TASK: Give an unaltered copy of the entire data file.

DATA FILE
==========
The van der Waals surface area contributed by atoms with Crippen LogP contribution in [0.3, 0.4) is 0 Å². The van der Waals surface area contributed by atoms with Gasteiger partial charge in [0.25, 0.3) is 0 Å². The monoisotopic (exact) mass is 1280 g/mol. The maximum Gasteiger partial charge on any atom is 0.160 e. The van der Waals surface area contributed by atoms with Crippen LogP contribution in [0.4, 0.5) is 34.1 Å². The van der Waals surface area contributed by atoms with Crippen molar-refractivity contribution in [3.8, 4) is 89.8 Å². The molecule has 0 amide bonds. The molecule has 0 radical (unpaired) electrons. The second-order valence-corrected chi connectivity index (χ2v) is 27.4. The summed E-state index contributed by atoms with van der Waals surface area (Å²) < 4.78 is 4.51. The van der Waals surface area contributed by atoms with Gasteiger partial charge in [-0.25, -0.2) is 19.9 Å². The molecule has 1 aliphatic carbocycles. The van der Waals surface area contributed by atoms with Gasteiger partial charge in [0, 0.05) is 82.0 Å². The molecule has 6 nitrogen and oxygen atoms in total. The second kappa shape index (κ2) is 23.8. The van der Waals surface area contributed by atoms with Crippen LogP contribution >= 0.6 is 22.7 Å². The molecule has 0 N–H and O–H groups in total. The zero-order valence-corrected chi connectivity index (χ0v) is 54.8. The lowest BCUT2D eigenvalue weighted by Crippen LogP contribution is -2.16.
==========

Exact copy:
The van der Waals surface area contributed by atoms with Crippen LogP contribution in [0.3, 0.4) is 0 Å². The van der Waals surface area contributed by atoms with Gasteiger partial charge in [0.25, 0.3) is 0 Å². The monoisotopic (exact) mass is 1280 g/mol. The maximum Gasteiger partial charge on any atom is 0.160 e. The van der Waals surface area contributed by atoms with Crippen LogP contribution in [0.4, 0.5) is 34.1 Å². The van der Waals surface area contributed by atoms with Crippen molar-refractivity contribution in [3.8, 4) is 89.8 Å². The molecule has 0 amide bonds. The molecule has 0 radical (unpaired) electrons. The second-order valence-corrected chi connectivity index (χ2v) is 27.4. The summed E-state index contributed by atoms with van der Waals surface area (Å²) < 4.78 is 4.51. The van der Waals surface area contributed by atoms with Gasteiger partial charge in [-0.25, -0.2) is 19.9 Å². The molecule has 1 aliphatic carbocycles. The van der Waals surface area contributed by atoms with Gasteiger partial charge in [0, 0.05) is 82.0 Å². The molecule has 6 nitrogen and oxygen atoms in total. The second kappa shape index (κ2) is 23.8. The van der Waals surface area contributed by atoms with Crippen LogP contribution >= 0.6 is 22.7 Å². The molecule has 0 N–H and O–H groups in total. The zero-order valence-corrected chi connectivity index (χ0v) is 54.8. The lowest BCUT2D eigenvalue weighted by Crippen LogP contribution is -2.16.